"Now if D&D really was Satanic and Satan was real and it really was a threat to your immortal soul, then maybe D&D really did pose a threat to the earth. But it doesn't. I know it doesn't. You know it doesn't. Hence, wrong. And if roleplaying was really all about telling stories about medusa's fucking people and turning them to stone and demons climbing out of bloated vaginas, then I guess LOTFP: GE would be a great thing. It would get the word out about RPGs. But it doesn't. That isn't what RPGs are about."
And what, pray tell, oh great moral sage, are RPG's supposed to be about? In your screeds you keep shrieking about how LotFP and Vornhiem have violated some "social contract" or some set of "standards" that only seem to exist in your prudish imagination. This crusade you've decided embark upon is not about the image of RPG industry or the OSR. This is about YOU and how YOU think people ought to behave.

Well, WE don't have to listen to YOU and your anal retentive tirades. WE can make our own decisions about what content WE consume and enjoy. YOU, in the meantime, can kindly go fuck yourself.
"But you have to accept that you are in a box."
No, we don't. Especially when self-proclaimed defenders of "decency," like yourself, try to stuff us into one.
"You are the guy in the corner who is having masturbation fantasies about horror movies."
Wow! First you presume to tell us what is proper thinking when we play RPGs, now you're pontificating about the content of our sexual fantasies?" The word "arrogant" doesn't even begin to cover you attitude, Greg.

"Now when I get back on Monday, this shit is over for me. Dead. Finito. I have had it with trying to discuss this with you people."
That is, until Jim Raggi publishes Carcosa or some other game designer comes out with something that hurts your tender, Victorian, moral sensibilities. Here's a thought, why don't you start a retroactive campaign of moral indignation against Empire of the Petal Throne? While it wasn't as dark as LotFP, this Old School classic features slavery, human sacrifice, social nudity, polyamory, deities devoted to sexuality (some of it sadomasochistic) and sacred prostitution, necrophilia, pederasty, sex with aliens, sex with androids, sex with inter-planar demons... you get the picture?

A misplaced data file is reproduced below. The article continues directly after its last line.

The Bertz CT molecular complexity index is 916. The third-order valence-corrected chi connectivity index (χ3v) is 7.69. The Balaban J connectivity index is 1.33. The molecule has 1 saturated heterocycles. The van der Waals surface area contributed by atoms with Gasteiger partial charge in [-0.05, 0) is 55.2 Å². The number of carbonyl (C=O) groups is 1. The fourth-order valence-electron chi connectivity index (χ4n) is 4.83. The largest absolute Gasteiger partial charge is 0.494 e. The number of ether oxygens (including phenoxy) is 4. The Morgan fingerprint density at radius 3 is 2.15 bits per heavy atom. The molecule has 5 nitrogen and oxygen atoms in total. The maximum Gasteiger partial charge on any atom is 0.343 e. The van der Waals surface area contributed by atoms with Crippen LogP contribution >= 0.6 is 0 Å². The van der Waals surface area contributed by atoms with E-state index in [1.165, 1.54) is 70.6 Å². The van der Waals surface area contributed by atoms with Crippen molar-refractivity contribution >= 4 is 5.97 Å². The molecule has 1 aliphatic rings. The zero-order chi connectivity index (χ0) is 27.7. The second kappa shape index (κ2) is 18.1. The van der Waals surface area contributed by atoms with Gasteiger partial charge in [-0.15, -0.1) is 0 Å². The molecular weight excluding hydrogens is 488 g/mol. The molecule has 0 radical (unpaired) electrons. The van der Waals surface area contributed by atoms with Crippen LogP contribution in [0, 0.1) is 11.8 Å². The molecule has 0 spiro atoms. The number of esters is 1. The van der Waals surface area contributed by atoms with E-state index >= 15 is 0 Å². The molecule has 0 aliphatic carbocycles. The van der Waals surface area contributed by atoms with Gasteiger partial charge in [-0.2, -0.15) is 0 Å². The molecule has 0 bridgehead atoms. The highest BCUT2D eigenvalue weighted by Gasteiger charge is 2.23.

Wednesday, June 8, 2011

Yet Another Dungeon Crawl Classics First Impression

Unless you've been hiding under a drunken dwarf, you've probably heard that Goodman Games has released a free, open-beta set of rules for their upcoming entry into the OSR genre: Dungeon Crawl Classics Role Playing Game. After downloading the .PDF I took spent the afternoon browsing through the rules. My thoughts:

  • The game is a heavily stripped-down version of D20 with an "Old School" flavor. It shouldn't bee too hard for D&D (version 3.0 through 4.0) and Pathfinder players to pick this game up.
  • The artwork is fantastic and captures the feel of classic RPGs. The game also has a bit of a sense of humor that sets it apart from the dryly written rules found in most games.
  • The rules feature one of my least-favorite concepts from OD&D: Races (e.g. Elves, Dwarves, and Halflings) as classes. 
  • At the start, players are recommended to create 2-4 0 Level characters with no skills or powers and run them through the Darwinian gauntlet of game play. Any PCs that make it to first level get to choose their class and go on from there. Personally, I'm not really sure how popular this rule will go down for experienced players who might not want to wade through their first few games as a talentless nobody. 
  • The game is very table-heavy. Critical hits, fumbles, and even spell trappings, are rolled on tables.